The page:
Q.: Last year I had a job converting a garage into a living space. The garage is below grade on one side, and the concrete block walls were carefully engineered, water-proofed, and French-drained in an area with rocky, well-drained soil. The slab was designed to be 4 inches thick, but the contractor poured it approximately 18 inches thick to overcome a surveying error. The slab was poured over sand and waterproofing membrane in November 2000. The following July, at the end of construction, the contractor had the garage slab sealed with an epoxy coating to cover the construction blemishes and to make the floor look finished. One month later, long before any rains fell here, the epoxy finish started to bubble with pockets of water. By December, there were about 30 water-filled bubbles, each 2 to 3 inches in diameter, with a tablespoon or more of water in each. When the bubbles are cut open, there don't appear to be cracks in the concrete or any movement of water under the epoxy coating. Most of the bubbles appeared under rubber floor mats that were placed on a portion of the garage floor. There is no moisture apparent on the walls, even after some heavy fall rains. I am guessing that the slab had not fully cured when the epoxy was installed and that moisture is still leaving the concrete. Does that sound right?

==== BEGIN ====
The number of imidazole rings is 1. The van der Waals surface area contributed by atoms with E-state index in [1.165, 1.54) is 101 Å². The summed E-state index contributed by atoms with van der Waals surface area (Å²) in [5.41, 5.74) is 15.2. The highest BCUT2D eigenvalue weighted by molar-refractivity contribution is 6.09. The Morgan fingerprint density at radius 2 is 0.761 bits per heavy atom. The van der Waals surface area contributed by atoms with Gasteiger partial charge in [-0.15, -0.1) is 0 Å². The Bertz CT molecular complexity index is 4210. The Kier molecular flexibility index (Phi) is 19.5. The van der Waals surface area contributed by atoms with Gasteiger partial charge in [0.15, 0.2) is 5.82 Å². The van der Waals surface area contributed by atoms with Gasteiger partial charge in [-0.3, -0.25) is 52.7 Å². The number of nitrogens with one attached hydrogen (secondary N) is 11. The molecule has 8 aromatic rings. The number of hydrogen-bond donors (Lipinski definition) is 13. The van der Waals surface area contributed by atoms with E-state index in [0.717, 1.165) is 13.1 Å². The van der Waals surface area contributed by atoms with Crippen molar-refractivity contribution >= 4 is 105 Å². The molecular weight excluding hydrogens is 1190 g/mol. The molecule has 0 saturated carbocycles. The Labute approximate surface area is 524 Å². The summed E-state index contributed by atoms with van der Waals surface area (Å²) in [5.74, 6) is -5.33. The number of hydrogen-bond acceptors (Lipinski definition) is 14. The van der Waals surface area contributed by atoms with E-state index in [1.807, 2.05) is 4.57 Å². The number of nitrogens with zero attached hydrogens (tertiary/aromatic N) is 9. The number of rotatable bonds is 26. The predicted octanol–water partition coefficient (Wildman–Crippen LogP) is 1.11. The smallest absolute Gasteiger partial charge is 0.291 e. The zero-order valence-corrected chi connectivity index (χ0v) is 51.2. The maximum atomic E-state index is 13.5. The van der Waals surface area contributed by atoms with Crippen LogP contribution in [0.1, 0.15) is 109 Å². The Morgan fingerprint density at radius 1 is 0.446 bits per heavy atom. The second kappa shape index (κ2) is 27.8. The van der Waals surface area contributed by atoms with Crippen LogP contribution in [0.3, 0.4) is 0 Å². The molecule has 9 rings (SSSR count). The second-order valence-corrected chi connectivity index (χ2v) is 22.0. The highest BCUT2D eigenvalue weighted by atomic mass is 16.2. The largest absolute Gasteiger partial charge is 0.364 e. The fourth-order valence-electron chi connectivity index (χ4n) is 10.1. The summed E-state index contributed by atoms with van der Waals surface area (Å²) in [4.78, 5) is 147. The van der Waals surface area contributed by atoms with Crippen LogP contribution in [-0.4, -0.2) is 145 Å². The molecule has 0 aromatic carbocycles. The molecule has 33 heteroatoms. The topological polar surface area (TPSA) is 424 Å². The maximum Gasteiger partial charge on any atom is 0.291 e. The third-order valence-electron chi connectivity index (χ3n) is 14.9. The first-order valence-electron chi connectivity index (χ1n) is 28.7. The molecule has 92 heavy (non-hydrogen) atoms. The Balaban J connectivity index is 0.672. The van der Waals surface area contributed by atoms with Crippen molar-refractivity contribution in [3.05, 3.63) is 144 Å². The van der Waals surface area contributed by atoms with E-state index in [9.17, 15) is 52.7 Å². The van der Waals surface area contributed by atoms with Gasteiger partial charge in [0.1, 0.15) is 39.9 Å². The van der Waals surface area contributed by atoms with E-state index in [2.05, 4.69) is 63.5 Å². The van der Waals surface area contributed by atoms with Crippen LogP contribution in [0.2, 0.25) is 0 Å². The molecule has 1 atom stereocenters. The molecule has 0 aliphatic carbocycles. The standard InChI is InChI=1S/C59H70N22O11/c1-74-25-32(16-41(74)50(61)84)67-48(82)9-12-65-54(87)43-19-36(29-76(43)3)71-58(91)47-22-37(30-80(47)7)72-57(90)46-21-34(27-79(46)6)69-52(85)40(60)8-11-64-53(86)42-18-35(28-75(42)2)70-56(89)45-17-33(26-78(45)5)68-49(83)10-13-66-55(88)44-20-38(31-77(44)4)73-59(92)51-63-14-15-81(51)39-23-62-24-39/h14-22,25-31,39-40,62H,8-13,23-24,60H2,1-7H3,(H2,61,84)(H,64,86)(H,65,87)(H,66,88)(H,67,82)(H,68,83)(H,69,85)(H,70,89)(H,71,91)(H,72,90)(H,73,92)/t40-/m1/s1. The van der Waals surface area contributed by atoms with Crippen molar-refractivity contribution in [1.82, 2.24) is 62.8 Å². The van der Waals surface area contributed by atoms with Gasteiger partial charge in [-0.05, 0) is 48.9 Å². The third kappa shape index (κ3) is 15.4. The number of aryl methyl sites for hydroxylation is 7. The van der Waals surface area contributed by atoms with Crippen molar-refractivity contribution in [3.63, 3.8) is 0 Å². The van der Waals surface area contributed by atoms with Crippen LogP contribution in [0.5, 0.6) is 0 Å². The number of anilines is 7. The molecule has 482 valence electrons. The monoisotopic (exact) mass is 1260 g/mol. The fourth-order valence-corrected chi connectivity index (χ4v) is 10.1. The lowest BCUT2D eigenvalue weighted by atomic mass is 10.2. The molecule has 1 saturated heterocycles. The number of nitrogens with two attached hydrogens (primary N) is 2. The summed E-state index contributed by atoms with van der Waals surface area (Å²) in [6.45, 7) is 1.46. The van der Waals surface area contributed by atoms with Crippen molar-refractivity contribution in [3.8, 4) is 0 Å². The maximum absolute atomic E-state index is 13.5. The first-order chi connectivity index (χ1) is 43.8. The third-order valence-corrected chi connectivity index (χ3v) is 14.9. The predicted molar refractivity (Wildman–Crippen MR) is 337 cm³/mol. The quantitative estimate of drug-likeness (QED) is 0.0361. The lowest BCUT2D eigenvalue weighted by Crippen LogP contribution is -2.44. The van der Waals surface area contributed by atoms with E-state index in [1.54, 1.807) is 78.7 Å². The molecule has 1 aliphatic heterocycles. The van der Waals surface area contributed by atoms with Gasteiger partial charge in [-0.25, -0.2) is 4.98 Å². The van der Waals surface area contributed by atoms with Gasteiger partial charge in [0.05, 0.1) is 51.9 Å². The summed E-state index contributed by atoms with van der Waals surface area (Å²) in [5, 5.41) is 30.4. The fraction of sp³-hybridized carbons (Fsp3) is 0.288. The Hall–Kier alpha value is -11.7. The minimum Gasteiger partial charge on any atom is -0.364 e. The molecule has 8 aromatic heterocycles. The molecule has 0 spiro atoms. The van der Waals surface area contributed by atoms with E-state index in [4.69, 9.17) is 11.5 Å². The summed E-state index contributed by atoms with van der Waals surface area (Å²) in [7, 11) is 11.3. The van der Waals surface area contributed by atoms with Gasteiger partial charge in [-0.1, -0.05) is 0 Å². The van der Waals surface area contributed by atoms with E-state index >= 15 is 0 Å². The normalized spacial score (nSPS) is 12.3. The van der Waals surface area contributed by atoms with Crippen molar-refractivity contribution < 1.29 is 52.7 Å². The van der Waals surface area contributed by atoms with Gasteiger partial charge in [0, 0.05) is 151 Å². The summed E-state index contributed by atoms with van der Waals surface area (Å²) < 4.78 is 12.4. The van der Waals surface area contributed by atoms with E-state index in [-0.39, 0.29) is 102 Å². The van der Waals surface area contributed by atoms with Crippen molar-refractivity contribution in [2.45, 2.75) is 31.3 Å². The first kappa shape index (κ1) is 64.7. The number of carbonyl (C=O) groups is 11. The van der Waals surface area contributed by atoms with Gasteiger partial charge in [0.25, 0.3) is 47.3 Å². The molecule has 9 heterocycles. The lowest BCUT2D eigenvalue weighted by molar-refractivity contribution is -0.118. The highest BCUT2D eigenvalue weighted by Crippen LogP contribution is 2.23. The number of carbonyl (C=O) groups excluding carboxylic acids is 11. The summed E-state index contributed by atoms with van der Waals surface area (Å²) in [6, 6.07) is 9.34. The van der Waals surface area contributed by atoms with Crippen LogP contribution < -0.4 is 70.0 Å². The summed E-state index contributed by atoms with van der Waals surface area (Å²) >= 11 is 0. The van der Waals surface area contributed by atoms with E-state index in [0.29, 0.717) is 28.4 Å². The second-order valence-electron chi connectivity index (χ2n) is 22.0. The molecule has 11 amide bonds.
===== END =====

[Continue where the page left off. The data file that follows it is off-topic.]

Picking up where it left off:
A.: Obviously there is water coming out of the concrete. Assuming there are no leaks in your underslab vapor barrier, the water is probably excess water that was in the original mix to make it workable. An 18-inch-thick slab will take a considerable amount of time to completely dry out. The rule of thumb is 1 month of drying time for each inch of slab thickness to get to a water vapor emission rate that's acceptable for most floor coverings. Also, because of the different concentrations of calcium salts in a slab from one spot to the next, it's possible for semipermeable membrane effects to generate high water pressure in localized areas. One man told us that he stuck a knife into a water blister on an epoxy-coated surface similar to what you describe, and water shot 8 feet into the air. Our guess is that this action is causing the blistering to occur in this situation.

Unfortunately an epoxy sealer is not very vapor-permeable and probably trapped the water vapor, resulting in the bubbles. This was made worse where there were rubber mats on the surface. A siloxane or acrylic sealer would have allowed the concrete to continue to breathe. On the other hand, an epoxy sealer is a good idea when a slab is intended to have a moisture-sensitive adhesive applied, as for carpet or linoleum.

In terms of a "fix", time will have to take its course. Wait until no new bubbles have appeared for some time; then cut out the delaminated sections and reapply a sealer. The concrete should then be dry enough for the coating to bond and stay bonded, but you might consider an acrylic or silane sealer, which has good water vapor transmission characteristics. You should be able to get a good smooth floor for covering, but it won't be pretty the repaired spots will always be visible.